The Top 10 LDS Musicians You’ve Never Heard Of, No. 10

Arthur Hatton is a connoisseur of music and the founder of Linescratchers, a site that highlights LDS musicians who play music other than LDS-themed music. BCC has been pleased to have him as our guest for this special series of posts.

In the last entry I talked about my “Low experience” with Alan Sparhawk and Mimi Parker, an experience that many Latter-day Saints in music share.  This is the tenth and final installment of The Top 10 LDS Musicians You’ve Never Heard Of.  Before I complete the list I just want to thank everyone at By Common Consent for allowing me to evangelize for my musicians.  I feel quite honored by the opportunity, and I also feel quite overzealous and protective of our Latter-day Saint musical community sometimes.  Some of the friendships I’ve made through Linescratchers will indeed last a lifetime, and I’m always incredibly happy to talk about our artists, promote their music, and help them through the unique challenges that members of our faith community experience in the world of music.

Now I know what most of you will think when you see this last installment:  “What a cop out!”  Let me explain myself.  I selected the “Top 10” based on my own personal preferences and a desire to see many different genres and diverse backgrounds represented.  I’ve had to respect the wishes of certain musicians by not featuring them.  Also, there are of course time and space constraints.  The musicians I’ve featured are by no means the only LDS musicians in this world, and I would be remiss if I didn’t mention some more artists.  Therefore, my last installment will be a few artists that didn’t make the full list, but that I think are still worth listening to.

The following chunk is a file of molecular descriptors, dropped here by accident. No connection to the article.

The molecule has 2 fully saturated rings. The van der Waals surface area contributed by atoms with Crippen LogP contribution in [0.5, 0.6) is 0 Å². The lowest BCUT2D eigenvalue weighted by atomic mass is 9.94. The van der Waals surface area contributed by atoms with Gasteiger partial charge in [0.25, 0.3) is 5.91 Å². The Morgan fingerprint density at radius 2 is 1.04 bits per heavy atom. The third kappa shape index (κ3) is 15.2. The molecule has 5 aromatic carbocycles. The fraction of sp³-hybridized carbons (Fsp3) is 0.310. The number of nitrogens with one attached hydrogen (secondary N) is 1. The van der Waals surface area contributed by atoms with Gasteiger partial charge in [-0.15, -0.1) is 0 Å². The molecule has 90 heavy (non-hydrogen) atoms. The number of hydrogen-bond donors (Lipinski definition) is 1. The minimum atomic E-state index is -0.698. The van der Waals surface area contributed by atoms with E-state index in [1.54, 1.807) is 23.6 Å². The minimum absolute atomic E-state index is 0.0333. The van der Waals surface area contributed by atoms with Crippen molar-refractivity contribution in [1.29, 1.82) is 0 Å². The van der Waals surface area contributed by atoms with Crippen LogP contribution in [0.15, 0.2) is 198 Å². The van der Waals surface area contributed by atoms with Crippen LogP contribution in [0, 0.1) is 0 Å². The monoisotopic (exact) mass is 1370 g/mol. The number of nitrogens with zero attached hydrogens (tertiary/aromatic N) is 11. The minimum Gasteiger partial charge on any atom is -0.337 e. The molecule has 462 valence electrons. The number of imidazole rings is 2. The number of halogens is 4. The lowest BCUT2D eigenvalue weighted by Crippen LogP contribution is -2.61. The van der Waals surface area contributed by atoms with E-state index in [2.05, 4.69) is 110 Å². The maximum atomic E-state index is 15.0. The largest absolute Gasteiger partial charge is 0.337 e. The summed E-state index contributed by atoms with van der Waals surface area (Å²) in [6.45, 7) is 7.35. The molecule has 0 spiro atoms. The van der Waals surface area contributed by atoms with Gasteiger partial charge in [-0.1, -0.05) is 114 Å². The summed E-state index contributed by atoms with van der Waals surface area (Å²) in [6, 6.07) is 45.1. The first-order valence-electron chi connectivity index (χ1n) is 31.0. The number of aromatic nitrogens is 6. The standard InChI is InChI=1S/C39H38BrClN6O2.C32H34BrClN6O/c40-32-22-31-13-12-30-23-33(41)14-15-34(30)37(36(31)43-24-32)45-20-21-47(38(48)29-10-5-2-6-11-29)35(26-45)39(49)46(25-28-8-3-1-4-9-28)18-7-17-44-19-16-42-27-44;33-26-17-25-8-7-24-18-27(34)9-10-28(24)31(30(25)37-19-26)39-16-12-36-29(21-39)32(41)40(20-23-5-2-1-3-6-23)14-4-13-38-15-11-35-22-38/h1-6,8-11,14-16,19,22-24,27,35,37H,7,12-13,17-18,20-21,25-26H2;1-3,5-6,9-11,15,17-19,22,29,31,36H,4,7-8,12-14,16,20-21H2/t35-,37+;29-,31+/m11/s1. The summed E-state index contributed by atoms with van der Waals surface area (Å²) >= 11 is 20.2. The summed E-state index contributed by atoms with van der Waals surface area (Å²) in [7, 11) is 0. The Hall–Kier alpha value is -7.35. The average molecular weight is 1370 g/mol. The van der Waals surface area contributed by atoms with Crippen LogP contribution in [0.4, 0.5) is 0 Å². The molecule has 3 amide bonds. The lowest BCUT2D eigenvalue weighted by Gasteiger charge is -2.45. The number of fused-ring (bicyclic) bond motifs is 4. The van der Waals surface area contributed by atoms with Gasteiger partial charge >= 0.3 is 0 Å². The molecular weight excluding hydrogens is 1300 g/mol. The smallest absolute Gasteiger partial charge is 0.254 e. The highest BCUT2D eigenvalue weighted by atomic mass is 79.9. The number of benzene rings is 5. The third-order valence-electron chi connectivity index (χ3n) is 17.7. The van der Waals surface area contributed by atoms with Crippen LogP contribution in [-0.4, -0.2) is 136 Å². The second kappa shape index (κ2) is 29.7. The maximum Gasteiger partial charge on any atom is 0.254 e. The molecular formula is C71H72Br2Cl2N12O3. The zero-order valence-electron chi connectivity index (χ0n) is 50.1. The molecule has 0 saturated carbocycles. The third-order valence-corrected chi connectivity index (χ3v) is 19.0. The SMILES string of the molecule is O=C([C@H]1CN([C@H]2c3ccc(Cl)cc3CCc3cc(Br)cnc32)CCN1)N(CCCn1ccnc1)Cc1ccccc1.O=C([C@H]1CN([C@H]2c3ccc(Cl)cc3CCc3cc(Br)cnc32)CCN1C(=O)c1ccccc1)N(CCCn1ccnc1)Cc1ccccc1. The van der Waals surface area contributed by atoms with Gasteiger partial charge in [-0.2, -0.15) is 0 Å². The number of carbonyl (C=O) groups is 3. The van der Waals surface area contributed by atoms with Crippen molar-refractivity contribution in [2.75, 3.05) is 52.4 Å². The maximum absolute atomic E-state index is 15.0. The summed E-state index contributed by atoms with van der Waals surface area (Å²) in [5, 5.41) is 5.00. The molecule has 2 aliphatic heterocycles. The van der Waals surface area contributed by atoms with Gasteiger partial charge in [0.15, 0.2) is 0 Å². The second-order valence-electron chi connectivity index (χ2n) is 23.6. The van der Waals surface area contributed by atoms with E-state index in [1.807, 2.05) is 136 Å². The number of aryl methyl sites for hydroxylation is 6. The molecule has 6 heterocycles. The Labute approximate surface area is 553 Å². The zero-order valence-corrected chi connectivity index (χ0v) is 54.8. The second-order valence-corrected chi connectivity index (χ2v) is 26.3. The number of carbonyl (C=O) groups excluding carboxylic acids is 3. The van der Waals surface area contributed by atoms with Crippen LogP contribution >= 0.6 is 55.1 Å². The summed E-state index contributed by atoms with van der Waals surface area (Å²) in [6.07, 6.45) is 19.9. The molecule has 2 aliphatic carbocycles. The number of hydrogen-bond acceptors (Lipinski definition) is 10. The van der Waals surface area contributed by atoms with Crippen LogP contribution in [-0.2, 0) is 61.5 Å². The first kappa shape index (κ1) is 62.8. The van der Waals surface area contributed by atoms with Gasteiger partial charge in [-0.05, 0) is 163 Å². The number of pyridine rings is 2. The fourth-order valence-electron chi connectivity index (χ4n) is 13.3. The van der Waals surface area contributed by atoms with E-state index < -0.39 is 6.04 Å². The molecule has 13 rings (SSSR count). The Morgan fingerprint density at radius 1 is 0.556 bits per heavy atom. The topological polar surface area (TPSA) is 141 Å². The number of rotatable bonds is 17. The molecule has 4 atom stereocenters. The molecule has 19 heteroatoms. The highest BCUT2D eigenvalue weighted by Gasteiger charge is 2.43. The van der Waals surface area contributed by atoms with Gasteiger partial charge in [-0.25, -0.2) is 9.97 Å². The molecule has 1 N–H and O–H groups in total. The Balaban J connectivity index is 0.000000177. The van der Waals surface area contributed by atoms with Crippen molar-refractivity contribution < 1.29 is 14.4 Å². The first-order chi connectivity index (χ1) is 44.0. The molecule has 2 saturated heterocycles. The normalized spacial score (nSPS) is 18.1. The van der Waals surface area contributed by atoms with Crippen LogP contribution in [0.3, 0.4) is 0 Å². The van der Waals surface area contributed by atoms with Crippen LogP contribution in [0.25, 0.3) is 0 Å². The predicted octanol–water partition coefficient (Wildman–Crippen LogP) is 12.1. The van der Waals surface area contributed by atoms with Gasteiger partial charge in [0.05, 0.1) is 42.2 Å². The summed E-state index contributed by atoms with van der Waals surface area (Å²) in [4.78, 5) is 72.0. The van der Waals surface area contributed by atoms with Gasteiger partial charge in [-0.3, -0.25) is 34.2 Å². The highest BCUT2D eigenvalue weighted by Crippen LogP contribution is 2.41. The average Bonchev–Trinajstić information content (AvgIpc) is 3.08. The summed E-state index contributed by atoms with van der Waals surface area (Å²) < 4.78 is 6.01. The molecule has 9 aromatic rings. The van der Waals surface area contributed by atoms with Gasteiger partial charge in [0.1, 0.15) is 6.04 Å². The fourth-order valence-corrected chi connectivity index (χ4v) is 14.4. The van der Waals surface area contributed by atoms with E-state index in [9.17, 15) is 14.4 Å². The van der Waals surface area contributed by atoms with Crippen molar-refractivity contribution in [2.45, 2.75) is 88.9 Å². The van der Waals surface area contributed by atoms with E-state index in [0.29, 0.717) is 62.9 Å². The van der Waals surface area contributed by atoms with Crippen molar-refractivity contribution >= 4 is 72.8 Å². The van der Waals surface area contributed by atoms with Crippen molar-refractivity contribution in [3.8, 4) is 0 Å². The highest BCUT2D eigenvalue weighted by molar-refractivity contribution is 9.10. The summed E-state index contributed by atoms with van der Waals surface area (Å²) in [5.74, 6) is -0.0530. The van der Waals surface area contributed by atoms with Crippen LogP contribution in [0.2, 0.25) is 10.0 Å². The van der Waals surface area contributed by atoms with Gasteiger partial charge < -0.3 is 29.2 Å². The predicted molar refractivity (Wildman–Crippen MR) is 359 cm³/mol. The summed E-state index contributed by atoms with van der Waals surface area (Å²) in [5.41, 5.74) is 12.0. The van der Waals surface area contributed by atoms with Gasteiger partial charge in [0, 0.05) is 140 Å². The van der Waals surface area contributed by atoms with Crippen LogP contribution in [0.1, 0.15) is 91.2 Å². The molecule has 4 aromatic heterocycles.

The Sweater Friends
Jake and Allyson were just very good friends who decided to start performing together.  Soon they were writing upbeat, fun acoustic songs that touch on quite deep topics (like self esteem and illegal immigration) without taking themselves too seriously.  The Sweater Friends have played shows all over Utah, and are currently working on a concept album called The Ghost and the Guest that they’ve been blogging about.  It’s just fun music.  You can check out their interview on Linescratchers or their website and blog.

Emily Hope Price
This very talented and unique musician from New York City has been creating quite a stir with what she calls The 365 Project, where she is writing and posting a song a day for an entire year.  It’s quite a daunting undertaking to be sure, but she is now over halfway through the year!  Emily has an interesting sound that often includes ukuleles, cellos, interesting percussion instruments, and basically whatever she can get her hands on.  I have not yet had the pleasure of interviewing Emily for Linescratchers (thus I didn’t have quite enough information to make her one of the Top 10), but you can check out her blog and listen to her songs every day on her website.  It’s worth a look and listen.

Rumbo Rumba